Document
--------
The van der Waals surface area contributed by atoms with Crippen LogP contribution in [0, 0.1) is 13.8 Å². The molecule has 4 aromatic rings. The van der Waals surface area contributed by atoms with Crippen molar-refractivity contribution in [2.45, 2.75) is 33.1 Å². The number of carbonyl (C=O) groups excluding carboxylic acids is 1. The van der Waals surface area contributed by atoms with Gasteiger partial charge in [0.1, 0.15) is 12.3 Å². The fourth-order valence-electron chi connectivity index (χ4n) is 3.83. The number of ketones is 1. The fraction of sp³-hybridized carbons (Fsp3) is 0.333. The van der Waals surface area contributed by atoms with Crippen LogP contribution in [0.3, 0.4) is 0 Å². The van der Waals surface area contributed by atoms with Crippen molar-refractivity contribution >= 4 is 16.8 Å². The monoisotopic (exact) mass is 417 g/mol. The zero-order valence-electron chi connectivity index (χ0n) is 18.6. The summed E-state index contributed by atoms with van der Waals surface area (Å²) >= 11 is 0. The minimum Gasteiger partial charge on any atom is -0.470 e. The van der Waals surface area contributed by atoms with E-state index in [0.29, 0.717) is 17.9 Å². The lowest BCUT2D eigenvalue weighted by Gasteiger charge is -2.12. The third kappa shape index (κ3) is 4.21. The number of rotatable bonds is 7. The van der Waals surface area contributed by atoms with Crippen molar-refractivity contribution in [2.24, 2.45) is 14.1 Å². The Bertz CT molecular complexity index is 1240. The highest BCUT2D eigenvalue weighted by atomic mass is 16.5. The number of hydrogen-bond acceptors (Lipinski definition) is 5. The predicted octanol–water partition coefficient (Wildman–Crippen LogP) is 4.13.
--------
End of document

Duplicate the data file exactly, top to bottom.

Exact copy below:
The van der Waals surface area contributed by atoms with Crippen LogP contribution in [0, 0.1) is 13.8 Å². The molecule has 4 aromatic rings. The van der Waals surface area contributed by atoms with Crippen molar-refractivity contribution in [2.45, 2.75) is 33.1 Å². The number of carbonyl (C=O) groups excluding carboxylic acids is 1. The van der Waals surface area contributed by atoms with Gasteiger partial charge in [0.1, 0.15) is 12.3 Å². The fourth-order valence-electron chi connectivity index (χ4n) is 3.83. The number of ketones is 1. The fraction of sp³-hybridized carbons (Fsp3) is 0.333. The van der Waals surface area contributed by atoms with Crippen LogP contribution in [0.3, 0.4) is 0 Å². The van der Waals surface area contributed by atoms with Crippen molar-refractivity contribution >= 4 is 16.8 Å². The monoisotopic (exact) mass is 417 g/mol. The zero-order valence-electron chi connectivity index (χ0n) is 18.6. The summed E-state index contributed by atoms with van der Waals surface area (Å²) >= 11 is 0. The minimum Gasteiger partial charge on any atom is -0.470 e. The van der Waals surface area contributed by atoms with E-state index in [0.29, 0.717) is 17.9 Å². The lowest BCUT2D eigenvalue weighted by Gasteiger charge is -2.12. The third kappa shape index (κ3) is 4.21. The number of rotatable bonds is 7. The van der Waals surface area contributed by atoms with Crippen molar-refractivity contribution in [2.24, 2.45) is 14.1 Å². The Bertz CT molecular complexity index is 1240. The highest BCUT2D eigenvalue weighted by atomic mass is 16.5. The number of hydrogen-bond acceptors (Lipinski definition) is 5. The predicted octanol–water partition coefficient (Wildman–Crippen LogP) is 4.13.